The Tennessee Joint Custody Relocation Statute

By Elizabeth Rayne

Tennessee law does not prevent a divorced parent from moving out of state, but if you have a joint custody arrangement, the other parent may be able to prevent you from taking your child with you. If you move, you will likely need a new parenting plan with an updated visitation schedule, which you may agree to with your ex-spouse. If the parents can't agree on new custody and visitation arrangements, the court may modify the schedule for you or prevent you from relocating the child if it concludes the move is not in the child's best interest.

Tennessee law does not prevent a divorced parent from moving out of state, but if you have a joint custody arrangement, the other parent may be able to prevent you from taking your child with you. If you move, you will likely need a new parenting plan with an updated visitation schedule, which you may agree to with your ex-spouse. If the parents can't agree on new custody and visitation arrangements, the court may modify the schedule for you or prevent you from relocating the child if it concludes the move is not in the child's best interest.

Notice of Relocation

As a parent with joint custody, you must comply with the notification requirements of Tennessee's relocation statute if you spend intervals of time with your child and are moving either 100 miles away from your ex-spouse or out of state. Send the notification to the other parent by certified mail at least 60 days before moving. In the notice, you must inform your ex-spouse that you are planning to move, the address of the new residence and the reason for moving. Also, the notice must let your ex-spouse know that she has 30 days to file a petition in court to object to your plans to relocate.

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New Schedule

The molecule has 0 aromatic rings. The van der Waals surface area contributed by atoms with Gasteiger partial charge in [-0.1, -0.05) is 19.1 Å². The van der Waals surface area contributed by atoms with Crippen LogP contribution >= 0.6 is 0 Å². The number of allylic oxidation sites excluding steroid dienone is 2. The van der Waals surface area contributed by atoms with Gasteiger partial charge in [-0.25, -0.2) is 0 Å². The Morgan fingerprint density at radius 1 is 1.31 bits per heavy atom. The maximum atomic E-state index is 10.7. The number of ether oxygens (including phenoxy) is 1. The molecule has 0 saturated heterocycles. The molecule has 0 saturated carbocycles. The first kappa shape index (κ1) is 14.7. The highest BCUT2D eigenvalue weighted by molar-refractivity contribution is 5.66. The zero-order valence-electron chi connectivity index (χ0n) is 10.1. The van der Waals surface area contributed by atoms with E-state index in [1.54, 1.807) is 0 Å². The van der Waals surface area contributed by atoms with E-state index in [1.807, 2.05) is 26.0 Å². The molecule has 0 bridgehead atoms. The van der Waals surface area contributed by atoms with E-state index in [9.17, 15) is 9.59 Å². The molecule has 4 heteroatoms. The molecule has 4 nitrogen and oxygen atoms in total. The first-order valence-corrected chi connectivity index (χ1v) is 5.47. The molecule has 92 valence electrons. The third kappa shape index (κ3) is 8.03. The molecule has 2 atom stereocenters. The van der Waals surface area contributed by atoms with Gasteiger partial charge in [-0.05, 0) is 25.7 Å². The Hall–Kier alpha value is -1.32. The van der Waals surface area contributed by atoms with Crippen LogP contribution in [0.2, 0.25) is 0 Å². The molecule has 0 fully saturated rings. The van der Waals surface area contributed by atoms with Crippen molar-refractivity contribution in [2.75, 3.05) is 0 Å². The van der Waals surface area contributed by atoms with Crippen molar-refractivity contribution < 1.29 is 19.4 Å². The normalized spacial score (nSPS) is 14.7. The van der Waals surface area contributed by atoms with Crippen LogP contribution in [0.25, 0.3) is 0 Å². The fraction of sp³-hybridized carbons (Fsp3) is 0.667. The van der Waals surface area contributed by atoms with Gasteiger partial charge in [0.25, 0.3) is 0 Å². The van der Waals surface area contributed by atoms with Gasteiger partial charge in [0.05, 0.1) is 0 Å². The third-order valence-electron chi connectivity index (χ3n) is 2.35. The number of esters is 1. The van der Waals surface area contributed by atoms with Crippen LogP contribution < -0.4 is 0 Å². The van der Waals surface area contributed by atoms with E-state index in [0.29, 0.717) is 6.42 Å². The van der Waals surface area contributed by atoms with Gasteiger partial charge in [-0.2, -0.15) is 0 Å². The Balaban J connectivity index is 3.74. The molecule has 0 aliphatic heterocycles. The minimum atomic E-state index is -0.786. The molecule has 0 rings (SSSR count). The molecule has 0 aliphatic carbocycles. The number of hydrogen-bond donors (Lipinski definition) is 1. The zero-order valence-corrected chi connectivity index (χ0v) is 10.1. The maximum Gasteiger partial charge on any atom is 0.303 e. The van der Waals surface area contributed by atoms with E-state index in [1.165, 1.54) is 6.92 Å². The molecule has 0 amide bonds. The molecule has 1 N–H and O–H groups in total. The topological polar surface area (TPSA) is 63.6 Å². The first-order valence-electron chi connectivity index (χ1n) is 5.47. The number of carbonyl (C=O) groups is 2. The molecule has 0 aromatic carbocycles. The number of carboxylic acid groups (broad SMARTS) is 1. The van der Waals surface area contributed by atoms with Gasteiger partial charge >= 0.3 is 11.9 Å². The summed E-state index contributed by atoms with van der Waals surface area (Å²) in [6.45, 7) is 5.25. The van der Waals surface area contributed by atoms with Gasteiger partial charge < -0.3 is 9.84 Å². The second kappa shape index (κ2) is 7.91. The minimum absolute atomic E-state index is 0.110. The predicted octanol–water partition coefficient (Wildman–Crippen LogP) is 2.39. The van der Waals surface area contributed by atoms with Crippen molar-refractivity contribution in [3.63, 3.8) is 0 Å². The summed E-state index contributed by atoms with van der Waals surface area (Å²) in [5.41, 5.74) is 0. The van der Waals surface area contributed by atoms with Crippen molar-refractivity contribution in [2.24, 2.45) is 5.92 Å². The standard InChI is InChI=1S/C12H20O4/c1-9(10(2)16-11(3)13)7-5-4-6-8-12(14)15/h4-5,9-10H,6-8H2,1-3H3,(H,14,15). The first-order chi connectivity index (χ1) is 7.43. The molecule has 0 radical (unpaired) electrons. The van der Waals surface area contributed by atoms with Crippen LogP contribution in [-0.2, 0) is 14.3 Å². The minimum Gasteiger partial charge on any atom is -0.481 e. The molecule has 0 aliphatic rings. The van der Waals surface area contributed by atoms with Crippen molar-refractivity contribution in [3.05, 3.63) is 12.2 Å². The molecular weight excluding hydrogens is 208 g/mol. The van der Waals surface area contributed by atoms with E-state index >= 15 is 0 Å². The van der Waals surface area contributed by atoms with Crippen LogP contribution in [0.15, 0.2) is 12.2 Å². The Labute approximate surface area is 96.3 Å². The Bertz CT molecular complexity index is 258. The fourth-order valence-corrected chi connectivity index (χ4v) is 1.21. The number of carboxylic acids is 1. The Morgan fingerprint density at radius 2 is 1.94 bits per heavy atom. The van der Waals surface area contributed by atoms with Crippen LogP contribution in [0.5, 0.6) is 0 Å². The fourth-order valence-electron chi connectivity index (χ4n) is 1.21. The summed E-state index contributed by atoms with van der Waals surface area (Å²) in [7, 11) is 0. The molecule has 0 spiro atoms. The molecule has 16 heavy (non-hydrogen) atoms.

After sending the notice, parents have the option to reach a mutual agreement about a new visitation schedule or can go to court and have the judge modify the arrangement. If you are able to reach an agreement, you must ask the court to modify the existing parenting plan. The court will schedule a hearing to review the proposed changes to the plan to ensure they are in the best interests of the child.

Opposition

After receiving notice of the plans to relocate, your ex-spouse may oppose the move in court by filing a petition in opposition within 30 days of receiving notice. The moving parent may object to the petition if it was not made in the best interest of the child or is vindictive in nature. In addition to objecting to relocating the child, the petition may ask the court to change the custody arrangement based on the move or have the moving parent pay for transportation costs incurred due to a new custody and visitation arrangement.

Court Considerations

The court will determine if you may relocate the child and how the visitation schedule should be changed based on the best interests of the child. If you spend a greater amount of time with your child than your ex-spouse, the court may allow you to relocate the child only if you have a reasonable purpose for doing so, such as a new job. If you do not have a reasonable purpose, or the court finds that the move is simply to interfere with the visitation schedule, the court may prevent you from relocating the child. Regardless of the original custody arrangement, the court will consider many factors to determine how the parenting plan should be adjusted, based on what is in the child's best interest. Factors may include the ability of each parent to take care of the child and the love, affection and emotional ties between the child and each parent.

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